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Which Debt to Pay Off First

Congratulations! The decision to pay down your debt is a great first step toward getting your finances under control. However, it's important to prioritize which debts you pay first. Debts often grow at different rates and have different consequences for default. Throwing your limited cash at the wrong debt can put you in deeper debt than when you started due to the interest and penalties that may accrue on your other loans. Below, you'll find information to help you prioritize your debts.

First, Pay for the Necessities

Many borrowers have fallen behind on their mortgage payments, car loans, or utility payments. If you miss too many of these payments, the creditors can foreclose on your house, repossess your cars, or shut off your utilities. However, most of these loans have lower interest rates than other types of consumer debt, such as credit cards. This means that your debt load on these loans will grow at a slower rate than that of your credit card debt.

As a result, many bankruptcy and consumer debt attorneys advise borrowers to make the minimum payments necessary to keep their house, their car, and their utilities on while they work on other debts. Borrowers can often negotiate with banks to work out a new payment schedule or reduce the total amount of the loan. Of course, if you are current on these debts, or have already worked out an alternate payment schedule, it's best to stay on course.

Borrowers who are far behind on their secured debts sometimes find that lenders will choose not to apply their payments to their debt. If you think this is happening to you, you should speak with an attorney right away. You may also want to consider setting up a separate savings account to keep your payments in until you are sure they will be applied correctly.

Second, Fulfill Your Legal Obligations

Child support and tax payments are serious obligations that are rarely discharged in bankruptcy. Fortunately, most child support and tax collection agencies are willing to work with a debtor to create a payment plan that fits the debtor's budget. If you have a payment plan worked out, be sure to follow it exactly. Failure to make tax or child support payments can have devastating consequences, including raised interest rates, wage garnishment, or even jail time.

Third, Pay off Your Debts, Starting with the Highest Interest Rate

Now that you've made sure you can stay in your house and taken care of your legal obligations, you can work on paying down the rest of your debt. For many consumers, the largest part of their debt burden is made up of credit card debt. This type of debt typically carries an interest rate between 20 and 30 percent. As a result, the majority of credit card debt is often made up of late fees and accrued interest, rather than the cash actually borrowed. Thus, the banks that issued the credit cards can often reduce your credit card debt significantly and still avoid suffering any actual loss. In such cases, they typically require you to make a lump sum payment. Agreeing to this reduction may have tax consequences.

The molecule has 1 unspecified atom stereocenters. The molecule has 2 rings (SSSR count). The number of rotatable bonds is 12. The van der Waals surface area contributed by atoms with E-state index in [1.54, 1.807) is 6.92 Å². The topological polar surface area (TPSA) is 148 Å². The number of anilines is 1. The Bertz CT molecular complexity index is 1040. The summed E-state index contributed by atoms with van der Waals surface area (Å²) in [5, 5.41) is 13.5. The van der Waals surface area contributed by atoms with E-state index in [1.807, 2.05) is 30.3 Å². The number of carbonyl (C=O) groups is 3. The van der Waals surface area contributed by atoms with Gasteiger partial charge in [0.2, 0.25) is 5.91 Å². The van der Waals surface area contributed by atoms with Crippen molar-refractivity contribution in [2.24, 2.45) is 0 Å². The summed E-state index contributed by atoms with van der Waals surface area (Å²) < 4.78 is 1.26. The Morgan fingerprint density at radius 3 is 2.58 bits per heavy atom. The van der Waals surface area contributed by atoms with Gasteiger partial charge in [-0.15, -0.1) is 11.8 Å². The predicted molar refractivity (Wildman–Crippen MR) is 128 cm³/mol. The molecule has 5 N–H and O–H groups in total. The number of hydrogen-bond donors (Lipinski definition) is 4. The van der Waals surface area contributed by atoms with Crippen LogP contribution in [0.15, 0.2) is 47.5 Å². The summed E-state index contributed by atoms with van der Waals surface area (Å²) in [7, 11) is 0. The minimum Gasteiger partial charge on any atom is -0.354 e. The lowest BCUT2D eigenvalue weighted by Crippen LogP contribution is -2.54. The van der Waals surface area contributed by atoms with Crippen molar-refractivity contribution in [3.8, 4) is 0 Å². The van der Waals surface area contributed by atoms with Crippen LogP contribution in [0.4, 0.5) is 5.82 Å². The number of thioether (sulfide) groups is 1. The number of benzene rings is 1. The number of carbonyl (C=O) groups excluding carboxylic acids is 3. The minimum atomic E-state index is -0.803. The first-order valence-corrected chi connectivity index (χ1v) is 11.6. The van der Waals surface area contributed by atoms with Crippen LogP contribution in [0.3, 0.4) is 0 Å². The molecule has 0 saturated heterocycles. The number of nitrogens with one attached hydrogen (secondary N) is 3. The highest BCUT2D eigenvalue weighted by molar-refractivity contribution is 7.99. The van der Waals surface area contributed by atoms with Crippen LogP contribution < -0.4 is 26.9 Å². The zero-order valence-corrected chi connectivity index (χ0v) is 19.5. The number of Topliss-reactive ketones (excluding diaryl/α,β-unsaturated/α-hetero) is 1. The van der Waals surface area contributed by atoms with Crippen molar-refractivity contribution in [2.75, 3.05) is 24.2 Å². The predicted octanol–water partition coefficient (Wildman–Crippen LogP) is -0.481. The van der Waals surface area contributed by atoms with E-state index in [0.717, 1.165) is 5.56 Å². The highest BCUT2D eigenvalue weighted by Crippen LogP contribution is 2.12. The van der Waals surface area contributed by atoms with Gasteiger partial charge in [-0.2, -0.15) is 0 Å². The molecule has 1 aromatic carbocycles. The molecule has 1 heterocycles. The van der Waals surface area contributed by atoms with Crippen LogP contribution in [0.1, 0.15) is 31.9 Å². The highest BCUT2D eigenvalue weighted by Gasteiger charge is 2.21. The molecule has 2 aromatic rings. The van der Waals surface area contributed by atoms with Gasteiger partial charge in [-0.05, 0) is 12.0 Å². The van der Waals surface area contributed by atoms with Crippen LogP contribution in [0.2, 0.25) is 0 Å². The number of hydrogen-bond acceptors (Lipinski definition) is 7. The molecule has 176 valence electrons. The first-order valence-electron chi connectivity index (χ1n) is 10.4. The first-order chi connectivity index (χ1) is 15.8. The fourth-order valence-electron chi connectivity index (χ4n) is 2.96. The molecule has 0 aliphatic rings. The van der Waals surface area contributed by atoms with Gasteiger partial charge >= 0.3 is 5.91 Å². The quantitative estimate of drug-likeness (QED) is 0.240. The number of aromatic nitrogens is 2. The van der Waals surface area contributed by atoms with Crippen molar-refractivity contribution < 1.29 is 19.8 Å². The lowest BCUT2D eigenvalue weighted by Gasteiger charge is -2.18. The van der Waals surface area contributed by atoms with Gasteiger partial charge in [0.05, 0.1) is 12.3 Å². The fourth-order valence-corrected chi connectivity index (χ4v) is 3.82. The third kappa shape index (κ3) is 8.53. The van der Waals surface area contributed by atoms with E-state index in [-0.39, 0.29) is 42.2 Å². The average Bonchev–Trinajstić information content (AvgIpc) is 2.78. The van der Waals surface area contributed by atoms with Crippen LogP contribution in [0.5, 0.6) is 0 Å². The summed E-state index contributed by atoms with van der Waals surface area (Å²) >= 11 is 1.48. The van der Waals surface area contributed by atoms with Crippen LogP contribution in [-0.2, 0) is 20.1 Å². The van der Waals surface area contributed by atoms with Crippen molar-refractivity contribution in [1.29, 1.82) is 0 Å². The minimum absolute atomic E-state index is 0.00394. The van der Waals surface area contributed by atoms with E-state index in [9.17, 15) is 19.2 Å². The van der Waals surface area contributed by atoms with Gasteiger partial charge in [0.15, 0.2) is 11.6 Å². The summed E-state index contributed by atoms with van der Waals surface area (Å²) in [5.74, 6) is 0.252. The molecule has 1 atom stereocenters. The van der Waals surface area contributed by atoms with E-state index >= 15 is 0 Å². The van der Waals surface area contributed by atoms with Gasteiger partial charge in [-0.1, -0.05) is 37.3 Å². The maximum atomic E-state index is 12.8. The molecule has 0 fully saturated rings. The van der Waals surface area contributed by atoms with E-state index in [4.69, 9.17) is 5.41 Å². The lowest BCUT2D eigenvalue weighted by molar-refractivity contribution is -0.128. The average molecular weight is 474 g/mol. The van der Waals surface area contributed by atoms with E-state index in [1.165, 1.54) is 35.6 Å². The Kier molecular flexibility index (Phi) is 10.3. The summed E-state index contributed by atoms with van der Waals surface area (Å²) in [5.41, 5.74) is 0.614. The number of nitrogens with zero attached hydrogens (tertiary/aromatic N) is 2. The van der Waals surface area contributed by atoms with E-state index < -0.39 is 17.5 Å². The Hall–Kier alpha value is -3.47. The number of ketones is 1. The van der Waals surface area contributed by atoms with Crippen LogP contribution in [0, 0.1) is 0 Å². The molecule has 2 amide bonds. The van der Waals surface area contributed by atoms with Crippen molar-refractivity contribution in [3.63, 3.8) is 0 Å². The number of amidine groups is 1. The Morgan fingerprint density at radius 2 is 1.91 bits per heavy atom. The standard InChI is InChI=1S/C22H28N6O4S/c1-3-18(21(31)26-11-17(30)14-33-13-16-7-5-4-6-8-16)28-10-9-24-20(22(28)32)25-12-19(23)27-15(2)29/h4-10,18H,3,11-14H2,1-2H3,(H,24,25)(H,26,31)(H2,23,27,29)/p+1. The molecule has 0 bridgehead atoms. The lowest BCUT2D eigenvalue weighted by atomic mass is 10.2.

If you don't have the cash on hand to make these lump sum payments, simply pick the loan or credit card with the highest interest rate and put as much money as you can toward that debt. Once that debt is paid off, cancel the card and move on to the loan with the next highest interest rate. You may also consider consolidating your loans. That involves taking out yet another loan, using it to pay off your existing debt, and then paying the consolidation loan off over time. Many borrowers prefer this option, since it's often easy to find a loan with a better overall interest rate. In addition, having to keep track of only one loan instead of several is a relief for many debtors.

Fourth, Pay Your Deferred Loans

Finally, most student loans allow you to defer payments if you are in difficult financial times. The loan will still accrue interest while in deferral, but usually the interest rate is lower than those of other types of debts. Once the rest of your debt is under control, and you have a steady income, you can resume payments on your deferred loans.

Finally, Know When to Ask for Help

Repaying debt is a difficult and draining task for many borrowers. Debt counselors and debt reduction programs are available to help. Unfortunately, however, the field is rife with scammers. If you've been making payments for months but see no improvement in your finances, are afraid you might be sued, or have been harassed by a creditor, it's in your best interests to speak with an attorney. Many lawyers offer a free initial consult, during which they can review your finances and explain your options to you.

For more information, see FindLaw's sections on Using a Bankruptcy Attorney or Bankruptcy Basics.

Next Steps
Contact a qualified debt and bankruptcy attorney to find out your options
for navigating the best path forward.
(e.g., Chicago, IL or 60611)

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